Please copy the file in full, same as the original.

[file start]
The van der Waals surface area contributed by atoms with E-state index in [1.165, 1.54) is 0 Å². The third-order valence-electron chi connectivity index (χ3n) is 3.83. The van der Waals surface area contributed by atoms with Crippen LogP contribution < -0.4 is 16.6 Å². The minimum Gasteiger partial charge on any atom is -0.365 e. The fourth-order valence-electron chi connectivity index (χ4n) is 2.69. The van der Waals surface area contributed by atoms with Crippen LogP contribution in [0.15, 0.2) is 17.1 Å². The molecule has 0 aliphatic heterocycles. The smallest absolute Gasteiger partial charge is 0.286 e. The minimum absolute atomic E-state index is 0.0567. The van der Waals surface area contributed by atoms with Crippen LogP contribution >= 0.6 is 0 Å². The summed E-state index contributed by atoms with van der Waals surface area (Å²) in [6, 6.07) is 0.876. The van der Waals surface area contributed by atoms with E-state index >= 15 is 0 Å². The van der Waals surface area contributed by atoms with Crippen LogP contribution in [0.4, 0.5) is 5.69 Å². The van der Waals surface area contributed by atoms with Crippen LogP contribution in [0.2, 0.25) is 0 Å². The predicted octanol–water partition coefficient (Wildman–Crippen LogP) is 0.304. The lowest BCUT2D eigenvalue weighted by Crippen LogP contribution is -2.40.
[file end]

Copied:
The van der Waals surface area contributed by atoms with E-state index in [1.165, 1.54) is 0 Å². The third-order valence-electron chi connectivity index (χ3n) is 3.83. The van der Waals surface area contributed by atoms with Crippen LogP contribution < -0.4 is 16.6 Å². The minimum Gasteiger partial charge on any atom is -0.365 e. The fourth-order valence-electron chi connectivity index (χ4n) is 2.69. The van der Waals surface area contributed by atoms with Crippen LogP contribution in [0.15, 0.2) is 17.1 Å². The molecule has 0 aliphatic heterocycles. The smallest absolute Gasteiger partial charge is 0.286 e. The minimum absolute atomic E-state index is 0.0567. The van der Waals surface area contributed by atoms with Crippen LogP contribution >= 0.6 is 0 Å². The summed E-state index contributed by atoms with van der Waals surface area (Å²) in [6, 6.07) is 0.876. The van der Waals surface area contributed by atoms with E-state index >= 15 is 0 Å². The van der Waals surface area contributed by atoms with Crippen LogP contribution in [0.4, 0.5) is 5.69 Å². The van der Waals surface area contributed by atoms with Crippen LogP contribution in [0.2, 0.25) is 0 Å². The predicted octanol–water partition coefficient (Wildman–Crippen LogP) is 0.304. The lowest BCUT2D eigenvalue weighted by Crippen LogP contribution is -2.40.